Using eDNA to Study Gray Seals with Julia Sunnarborg

By Nhan Chau, Media Intern & Daniel Timmermann

For any species, it is helpful to have a wide range of traits in their genetic pool. This diversity helps them evolve as a species and buffers them against future threats. Losing this protection could be a problem, especially for species that have experienced a dramatic decline in population like gray seals. Monitoring the gray seal’s genetic diversity is important to understanding their recovery. This can be difficult to do using traditional methods. Julia Sunnarborg, a University of Maine marine biology Ph.D. candidate with the NSF EPSCoR Track-1 Maine-eDNA grant, studies the use of eDNA as an alternative less invasive tool to measure gray seals’ genetic diversity.

Advised by Kristina Cammen (Assistant Professor, UMaine School of Marine Science) and Michael Kinnison (UMaine, Professor of Evolutionary Applications), Sunnarborg studies ecologically important recovering species and upper trophic organisms, specifically those in coastal systems. Because gray seals have experienced recent growth in number, she aims to understand their recovery and role in their ecosystem. Sunnarborg’s research looks at what this recovery means for the coastal ecosystems and whether eDNA can further aid this study.

While you can find gray seals in Maine they are much more abundant in Cape Cod, Massachusetts, so much of Sunnarborg’s research is done in collaboration with the Center for Coastal Studies located in Provincetown. Gray seals form haul-outs on beaches that they come back to regularly, therefore making it a reliable site that her team can use to study. Critical to Sunnarborg’s work, the Center for Coastal Studies helps collect eDNA samples and has provided two years’ worth of water samples and other data that Sunnarborg is currently analyzing and comparing.

Since gray seals are protected under the Marine Mammal Protection Act, it proves more challenging for the team to obtain the genetic information needed for the research. Without permits, researchers are not allowed to conduct invasive research that harasses the seals and disturbs their environment. Using eDNA Sunnarborg was able to acquire genetic sequences for further analysis while being minimally invasive. “For big groups of gray seals,” Sunnarborg said, “We have been able to detect them from 50 meters or even further away.” She explained that her team was able to detect the seals while staying the recommended distance of 50 meters away as advised by the National Oceanic and Atmospheric Administration (NOAA) using water samples.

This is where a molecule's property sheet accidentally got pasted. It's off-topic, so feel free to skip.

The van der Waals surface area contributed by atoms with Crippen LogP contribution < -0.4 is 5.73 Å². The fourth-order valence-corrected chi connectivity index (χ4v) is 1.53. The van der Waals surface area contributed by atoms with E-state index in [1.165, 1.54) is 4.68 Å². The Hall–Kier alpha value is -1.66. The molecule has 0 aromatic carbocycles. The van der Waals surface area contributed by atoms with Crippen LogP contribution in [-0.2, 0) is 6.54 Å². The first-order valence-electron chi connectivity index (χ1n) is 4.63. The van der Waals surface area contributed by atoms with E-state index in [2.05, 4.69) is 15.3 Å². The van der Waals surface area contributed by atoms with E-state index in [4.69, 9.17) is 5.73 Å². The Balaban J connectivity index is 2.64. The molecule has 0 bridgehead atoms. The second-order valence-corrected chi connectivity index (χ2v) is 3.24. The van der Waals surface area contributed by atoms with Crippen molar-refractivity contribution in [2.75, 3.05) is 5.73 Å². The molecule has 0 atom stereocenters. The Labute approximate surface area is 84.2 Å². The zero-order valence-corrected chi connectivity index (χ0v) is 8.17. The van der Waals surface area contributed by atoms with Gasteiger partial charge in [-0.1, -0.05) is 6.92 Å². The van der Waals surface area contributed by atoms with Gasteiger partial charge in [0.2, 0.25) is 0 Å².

Sunnarborg and her team continue to make advancements in their studies. “We’re starting to see the potential for eDNA to detect multiple things at once as opposed to a tissue sample that gives you one seal’s identity.” Sunnarborg said, “The idea that eDNA can produce multiple unique sequences at once is very exciting.” Sunnarborg believes that as scientists and researchers push eDNA limits more and more, having an open mind about how they can do things as well as adapting solutions from other fields is incredibly useful to the research. 

Gray seals occupy a complicated space as a recovering species. Some worry about their impact on commercial fishing, but Sunnarborg explains, “It is not always crystal clear how much gray seals eat or what. That leaves room for conflict and misunderstanding about what it means for a predator to recover.” While public opinion about their recovery is complicated and mixed, the gray seal is a success story for species recovery. Through Sunnarborg’s research with Maine-eDNA, eDNA looks to be a viable sampling method that can help others better understand gray seals’ recovery and future survival. While there are still important questions about their recovery and role in the ecosystem, research progresses and Sunnarborg hopes to continue to deepen our understanding of the species.